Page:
Prednisone

Prednisone is a corticosteroid. It helps the immune system to reduce swelling, redness, itching, and other allergic reactions.1-4 Prednisone is indicated to treat asthma attacks by blocking the action of substances in the body that cause swelling and tightening in the airways.1-3

Prednisone comes in multiple forms, including tablets, liquid, and oral solution.1-4 When taken by mouth, it is systemic. This means it is absorbed by the body (unlike nasal inhalers). Steroids are used along with other medications to control sudden and severe asthma attacks or to treat long-term, hard-to-control asthma.1

Prednisone is manufactured and distributed by multiple drug makers in the US.1,2

How does prednisone work for asthma?

Prednisone is an anti-inflammatory. It suppresses the immune system.1-4 Prednisone works by acting like cortisol (hydrocortisone), a natural corticosteroid made by the body in the adrenal glands.4 It is used as both a short-term and long-term treatment depending on the dose.1,2

Prednisone helps to relieve the effects of an asthma attack and helps prevent further asthma symptoms from developing.1-4 These include wheezing, coughing, tightness in the chest, and shortness of breath.2

What is the active ingredient in prednisone?

Prednisone is a generic drug. The active ingredient is prednisone.1-3

What are some of the possible side effects of prednisone?

The most common side effects of prednisone include:1-4

  • Headache, irritability, and agitation
  • Increased risk of infections
  • Increased appetite and weight gain
  • Fever, chills, or sore throat
  • Sleep problems

Prednisone can cause rare but serious side effects, including:1-4

  • Slower growth in children
  • Bone density issues
  • Liver, kidney, or heart problems
  • Blurry vision or dizziness
  • Fast, irregular, or pounding heartbeat
  • Increased thirst or urination
  • Irritability, unusual tiredness, or weakness
  • Changes in mood or behavior including insomnia and depression

Your doctor may measure blood pressure levels and order blood and urine tests to check for side effects while you are taking prednisone.1,2

These are not all the possible side effects of prednisone. Patients should talk to their doctor about what to expect with treatment.

Things to know about prednisone for asthma

Before starting prednisone, you should talk to your doctor about all drugs (prescription and over the counter), supplements, and vitamins you are taking. Some drugs or supplements may interfere with each other. This means both drugs may work less well, or you may have serious side effects.1,2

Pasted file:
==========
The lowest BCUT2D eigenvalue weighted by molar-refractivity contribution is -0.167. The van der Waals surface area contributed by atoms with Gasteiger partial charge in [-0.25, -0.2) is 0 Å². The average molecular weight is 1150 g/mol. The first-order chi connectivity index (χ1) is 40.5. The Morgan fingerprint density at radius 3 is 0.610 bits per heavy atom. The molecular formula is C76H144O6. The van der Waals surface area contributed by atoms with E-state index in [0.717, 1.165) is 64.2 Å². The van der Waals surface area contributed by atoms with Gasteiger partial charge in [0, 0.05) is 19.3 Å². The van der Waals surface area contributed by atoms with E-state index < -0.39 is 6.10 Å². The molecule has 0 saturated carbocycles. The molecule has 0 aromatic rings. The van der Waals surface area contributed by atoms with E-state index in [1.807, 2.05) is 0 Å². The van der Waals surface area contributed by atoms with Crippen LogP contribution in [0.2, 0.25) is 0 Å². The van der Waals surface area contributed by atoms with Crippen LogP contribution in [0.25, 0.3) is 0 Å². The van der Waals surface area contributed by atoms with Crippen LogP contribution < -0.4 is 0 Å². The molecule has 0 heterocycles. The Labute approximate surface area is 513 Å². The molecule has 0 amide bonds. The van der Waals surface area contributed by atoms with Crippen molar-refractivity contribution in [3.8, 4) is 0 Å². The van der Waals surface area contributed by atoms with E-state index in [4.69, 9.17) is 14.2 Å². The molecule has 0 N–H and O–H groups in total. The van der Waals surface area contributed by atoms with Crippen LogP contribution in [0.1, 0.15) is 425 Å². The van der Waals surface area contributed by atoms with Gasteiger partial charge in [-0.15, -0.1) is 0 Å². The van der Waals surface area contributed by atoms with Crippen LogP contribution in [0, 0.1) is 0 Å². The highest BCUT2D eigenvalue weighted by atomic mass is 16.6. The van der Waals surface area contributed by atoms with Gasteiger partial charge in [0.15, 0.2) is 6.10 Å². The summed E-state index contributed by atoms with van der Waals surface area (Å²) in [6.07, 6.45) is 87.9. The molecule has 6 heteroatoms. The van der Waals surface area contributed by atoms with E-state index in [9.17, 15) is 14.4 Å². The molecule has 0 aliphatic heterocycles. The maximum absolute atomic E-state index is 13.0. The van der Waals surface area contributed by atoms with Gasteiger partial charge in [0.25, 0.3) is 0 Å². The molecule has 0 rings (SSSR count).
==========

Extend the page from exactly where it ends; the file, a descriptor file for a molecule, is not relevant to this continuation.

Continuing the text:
Prednisone may interact with dozens of drugs including antibiotics, antifungals, blood thinners, pain relievers, seizure medications and HIV drugs. This is not a complete list so be sure to tell your doctor about everything you take.1,2 Dose adjustments may be required when prednisone is prescribed to avoid drug interactions or increased side effects.

Discuss prednisone with your doctor

Your doctor can advise you on how to safely take any needed drugs and any instructions regarding food, alcohol and tobacco use.1 Your doctor may suggest a low-salt, high potassium, or high calcium diet.3

Do not get immunizations without your doctor's approval, especially live vaccines including measles, mumps, rubella (MMR), rotavirus, yellow fever, chickenpox, and some types of flu and typhoid vaccines.1,2

Before starting treatment with prednisone, discuss all of your health conditions with your doctor, especially:1-4

  • Hypersensitivity to prednisone
  • Other types of allergies including foods, dyes, preservatives, or animals
  • Eye conditions including cataracts, glaucoma, or infections
  • Heart conditions including high blood pressure and congestive heart failure
  • Diabetes or high blood sugar
  • Active bacterial, viral, and fungal infections
  • Stomach or intestinal problems including ulcers, diverticulitis, or colitis
  • History of tuberculosis, malaria, osteoporosis, thyroid or muscle disorders

Prednisone is indicated for adults and children.1-3 Tell your doctor if you are pregnant or plan to become while using prednisone. Effective birth control to prevent pregnancy should be practiced while using prednisone. It should be used while breastfeeding only if the potential benefit justifies any potential risks to the baby.1

Be sure to talk to your doctor if you have any questions about your medication regimen.1,2

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Last reviewed: September 2020.